“The only way to get smarter is by playing a smarter opponent.”
Fundamentals of Chess, 1883
‘Revolver’ movie, 2005

“Your time is limited, so don’t waste it livingsomeone else’s life. Don’t be trapped by dogma – which is living withthe results of other people’s thinking. Don’t let the noise of other’sopinions drown out your own inner voice. And most important, have thecourage to follow your heart and intuition. They somehow already knowwhat you truly want to become. Everything else is secondary.” – Steve Jobs

Reference: Rediff.com 01 Oct 08
Each time you read something Peter Drucker has said, there’s the sensation that a flash bulb has gone off inside your head. This is because the Drucker-isms, as the legendary management gurus’s mantras as known, are something you’ve always known; but rarely heard put so succinctly.

Born on November 19, 1909, Drucker was the giant who defined management and aided in the rise of the modern corporations. Over the last few decades, new gurus may have replaced Drucker, but his books and his management principles continue to be a steadfast bedrock of the corporate world.

Among the other hats he donned included that of a finance reporter in Germany early stages of his career. Drucker, who was born in Vienna, moved to England — where he had studied — to escape Hitler. He took up a job as a securities analyst for an insurance firm. Four years later, he moved to the United States, where he began his academic career.
Drucker, who has authored numerous books on the principles that should govern the corporate world, helped develop the US’s first executive MBA programme at the Claremont Graduate University; the university’s management school is known as the Peter F Drucker School of Management (it was named in his honour in 1987).

He died on November 11, 2005, disillusioned with the increasingly capitalistic trend being displayed by the business world. His principles, however, stand rock-steady and continue to inspire millions of employees, employers and entrepreneurs across the world.

·Efficiency is doing better what is already being done.

·The productivity of work is not the responsibility of the worker but of the manager.

·Follow effective action with quiet reflection. From the quiet reflection will come even more effective action.

·No institution can possibly survive if it needs geniuses or supermen to manage it. It must be organised in such a way as to be able to get along under a leadership composed of average human beings.

·The most important thing in communication is to hear what isn’t being said.

·Rank does not confer privilege or give power. It imposes responsibility.

·Effective leadership is not about making speeches or being liked; leadership is defined by results not attributes.

·All one has to do is to learn to say ‘no’ if an activity contributes nothing.

·What is the first duty — and the continuing responsibility — of the business manager? To strive for the best possible economic results from the resources currently employed or available.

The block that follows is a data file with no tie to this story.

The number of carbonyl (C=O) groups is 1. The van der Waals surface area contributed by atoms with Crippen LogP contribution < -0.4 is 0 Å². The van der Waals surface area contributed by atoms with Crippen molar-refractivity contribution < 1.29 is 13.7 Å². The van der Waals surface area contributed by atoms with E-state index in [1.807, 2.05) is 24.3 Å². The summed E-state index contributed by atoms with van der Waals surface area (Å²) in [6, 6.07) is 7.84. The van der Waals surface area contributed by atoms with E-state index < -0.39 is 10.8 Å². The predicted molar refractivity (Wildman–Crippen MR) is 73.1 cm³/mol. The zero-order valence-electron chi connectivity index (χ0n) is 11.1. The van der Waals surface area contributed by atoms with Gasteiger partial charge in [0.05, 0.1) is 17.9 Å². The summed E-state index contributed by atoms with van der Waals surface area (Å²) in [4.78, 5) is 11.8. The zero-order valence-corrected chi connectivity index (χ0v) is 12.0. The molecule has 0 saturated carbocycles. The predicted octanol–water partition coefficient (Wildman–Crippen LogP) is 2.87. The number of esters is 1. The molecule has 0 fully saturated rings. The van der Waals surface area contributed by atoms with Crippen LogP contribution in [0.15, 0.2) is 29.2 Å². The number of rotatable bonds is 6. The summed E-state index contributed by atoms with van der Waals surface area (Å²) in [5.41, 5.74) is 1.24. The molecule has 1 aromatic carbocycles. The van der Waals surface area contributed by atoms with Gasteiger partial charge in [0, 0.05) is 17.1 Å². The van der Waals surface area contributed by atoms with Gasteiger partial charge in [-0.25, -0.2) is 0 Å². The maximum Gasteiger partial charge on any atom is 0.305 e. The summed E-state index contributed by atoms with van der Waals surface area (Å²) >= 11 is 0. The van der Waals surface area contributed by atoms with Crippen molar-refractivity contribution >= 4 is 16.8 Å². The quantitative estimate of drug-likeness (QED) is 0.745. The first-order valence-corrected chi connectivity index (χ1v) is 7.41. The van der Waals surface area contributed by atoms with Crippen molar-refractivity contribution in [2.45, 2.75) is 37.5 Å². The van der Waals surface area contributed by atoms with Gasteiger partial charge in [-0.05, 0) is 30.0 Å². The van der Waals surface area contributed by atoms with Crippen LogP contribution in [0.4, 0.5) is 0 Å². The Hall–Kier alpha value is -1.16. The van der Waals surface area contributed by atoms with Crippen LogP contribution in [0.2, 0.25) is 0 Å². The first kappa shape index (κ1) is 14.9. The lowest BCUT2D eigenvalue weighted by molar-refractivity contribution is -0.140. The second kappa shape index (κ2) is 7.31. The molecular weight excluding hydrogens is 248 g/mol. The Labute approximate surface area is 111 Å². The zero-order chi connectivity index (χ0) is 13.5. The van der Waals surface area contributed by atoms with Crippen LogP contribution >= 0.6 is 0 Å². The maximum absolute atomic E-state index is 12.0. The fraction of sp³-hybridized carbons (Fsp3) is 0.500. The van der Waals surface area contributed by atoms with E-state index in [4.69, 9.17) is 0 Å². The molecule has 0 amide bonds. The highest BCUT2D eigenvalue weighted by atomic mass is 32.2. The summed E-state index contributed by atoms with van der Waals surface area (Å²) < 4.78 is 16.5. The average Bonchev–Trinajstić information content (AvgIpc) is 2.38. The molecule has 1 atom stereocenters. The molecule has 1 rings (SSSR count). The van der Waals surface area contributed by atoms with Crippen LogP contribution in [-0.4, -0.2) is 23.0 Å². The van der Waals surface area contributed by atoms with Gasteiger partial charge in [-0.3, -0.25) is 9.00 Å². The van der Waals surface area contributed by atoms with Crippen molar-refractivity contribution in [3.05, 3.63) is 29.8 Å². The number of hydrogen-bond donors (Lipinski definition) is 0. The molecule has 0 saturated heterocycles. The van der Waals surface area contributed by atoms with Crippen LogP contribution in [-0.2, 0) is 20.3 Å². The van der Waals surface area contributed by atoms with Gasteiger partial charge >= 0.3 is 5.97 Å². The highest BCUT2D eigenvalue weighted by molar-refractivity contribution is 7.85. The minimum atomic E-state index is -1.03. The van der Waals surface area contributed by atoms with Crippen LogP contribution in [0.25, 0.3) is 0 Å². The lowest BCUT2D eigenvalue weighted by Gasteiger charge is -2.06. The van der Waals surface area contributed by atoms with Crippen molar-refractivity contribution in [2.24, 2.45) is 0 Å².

· People do not know that you cannot successfully innovate in an existing organisation unless you systematically abandon. As long as you eliminate, you’ll eat again. But if you stop eliminating, you don’t last long.

· Leaders shouldn’t attach moral significance to their ideas: Do that, and you can’t compromise.

· The only things that evolve by themselves in an organisation are disorder, friction, and malperformance.

· One cannot buy, rent or hire more time. The supply of time is totally inelastic. No matter how high the demand, the supply will not go up. There is no price for it. Time is totally perishable and cannot be stored. Yesterday’s time is gone forever, and will never come back. Time is always in short supply. There is no substitute for time. Everything requires time. All work takes place in, and uses up time. Yet most people take for granted this unique, irreplaceable and necessary resource.

· The really important things are said over cocktails and are never done.

· Doing the right thing is more important than doing the thing right.

· Concentration is the key to economic results. No other principles of effectiveness is violated as constantly today as the basic principle of concentration.

· Long range planning does not deal with future decisions, but with the future of present decisions.

· Leadership is not magnetic personality — that can just as well be a glib tongue. It is not ‘making friends and influencing people’ — that is flattery. Leadership is lifting a person’s vision to high sights, the raising of a person’s performance to a higher standard, the building of a personality beyond its normal limitations.

· What gets measured, gets managed.

· No decision has been made unless carrying it out in specific steps has become someone’s work assignment and responsibility

· Whenever you see a successful business, someone once made a courageous decision.

· Meetings are a symptom of bad organisation. The fewer meetings the better.

· The entrepreneur always searches for change, responds to it, and exploits it as an opportunity.

· Company cultures are like country cultures. Never try to change one. Try, instead, to work with what you’ve got.